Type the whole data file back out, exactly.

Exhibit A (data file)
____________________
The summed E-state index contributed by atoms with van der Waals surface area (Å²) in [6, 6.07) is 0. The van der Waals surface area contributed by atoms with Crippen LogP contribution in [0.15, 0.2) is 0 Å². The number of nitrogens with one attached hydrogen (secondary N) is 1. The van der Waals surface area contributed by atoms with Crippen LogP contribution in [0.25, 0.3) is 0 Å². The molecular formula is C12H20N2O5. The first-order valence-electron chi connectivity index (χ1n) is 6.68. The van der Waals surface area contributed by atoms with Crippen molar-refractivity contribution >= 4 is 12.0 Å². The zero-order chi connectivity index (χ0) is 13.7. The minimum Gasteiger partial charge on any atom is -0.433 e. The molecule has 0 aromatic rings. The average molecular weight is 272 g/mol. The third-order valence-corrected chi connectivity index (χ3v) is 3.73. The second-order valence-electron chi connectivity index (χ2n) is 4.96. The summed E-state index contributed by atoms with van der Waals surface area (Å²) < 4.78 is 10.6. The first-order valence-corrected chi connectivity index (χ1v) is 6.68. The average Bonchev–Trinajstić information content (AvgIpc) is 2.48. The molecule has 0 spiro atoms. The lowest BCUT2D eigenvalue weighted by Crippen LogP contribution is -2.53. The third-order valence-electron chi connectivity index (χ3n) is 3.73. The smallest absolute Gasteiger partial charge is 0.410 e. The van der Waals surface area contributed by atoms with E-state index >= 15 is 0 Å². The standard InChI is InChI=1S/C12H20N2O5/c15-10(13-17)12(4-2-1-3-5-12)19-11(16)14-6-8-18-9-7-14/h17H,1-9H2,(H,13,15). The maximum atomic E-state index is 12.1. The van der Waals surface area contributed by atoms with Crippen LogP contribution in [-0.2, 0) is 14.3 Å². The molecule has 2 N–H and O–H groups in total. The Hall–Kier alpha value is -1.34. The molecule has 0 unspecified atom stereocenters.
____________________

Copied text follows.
The summed E-state index contributed by atoms with van der Waals surface area (Å²) in [6, 6.07) is 0. The van der Waals surface area contributed by atoms with Crippen LogP contribution in [0.15, 0.2) is 0 Å². The number of nitrogens with one attached hydrogen (secondary N) is 1. The van der Waals surface area contributed by atoms with Crippen LogP contribution in [0.25, 0.3) is 0 Å². The molecular formula is C12H20N2O5. The first-order valence-electron chi connectivity index (χ1n) is 6.68. The van der Waals surface area contributed by atoms with Crippen molar-refractivity contribution >= 4 is 12.0 Å². The zero-order chi connectivity index (χ0) is 13.7. The minimum Gasteiger partial charge on any atom is -0.433 e. The molecule has 0 aromatic rings. The average molecular weight is 272 g/mol. The third-order valence-corrected chi connectivity index (χ3v) is 3.73. The second-order valence-electron chi connectivity index (χ2n) is 4.96. The summed E-state index contributed by atoms with van der Waals surface area (Å²) < 4.78 is 10.6. The first-order valence-corrected chi connectivity index (χ1v) is 6.68. The average Bonchev–Trinajstić information content (AvgIpc) is 2.48. The molecule has 0 spiro atoms. The lowest BCUT2D eigenvalue weighted by Crippen LogP contribution is -2.53. The third-order valence-electron chi connectivity index (χ3n) is 3.73. The smallest absolute Gasteiger partial charge is 0.410 e. The van der Waals surface area contributed by atoms with E-state index >= 15 is 0 Å². The standard InChI is InChI=1S/C12H20N2O5/c15-10(13-17)12(4-2-1-3-5-12)19-11(16)14-6-8-18-9-7-14/h17H,1-9H2,(H,13,15). The maximum atomic E-state index is 12.1. The van der Waals surface area contributed by atoms with Crippen LogP contribution in [-0.2, 0) is 14.3 Å². The molecule has 2 N–H and O–H groups in total. The Hall–Kier alpha value is -1.34. The molecule has 0 unspecified atom stereocenters.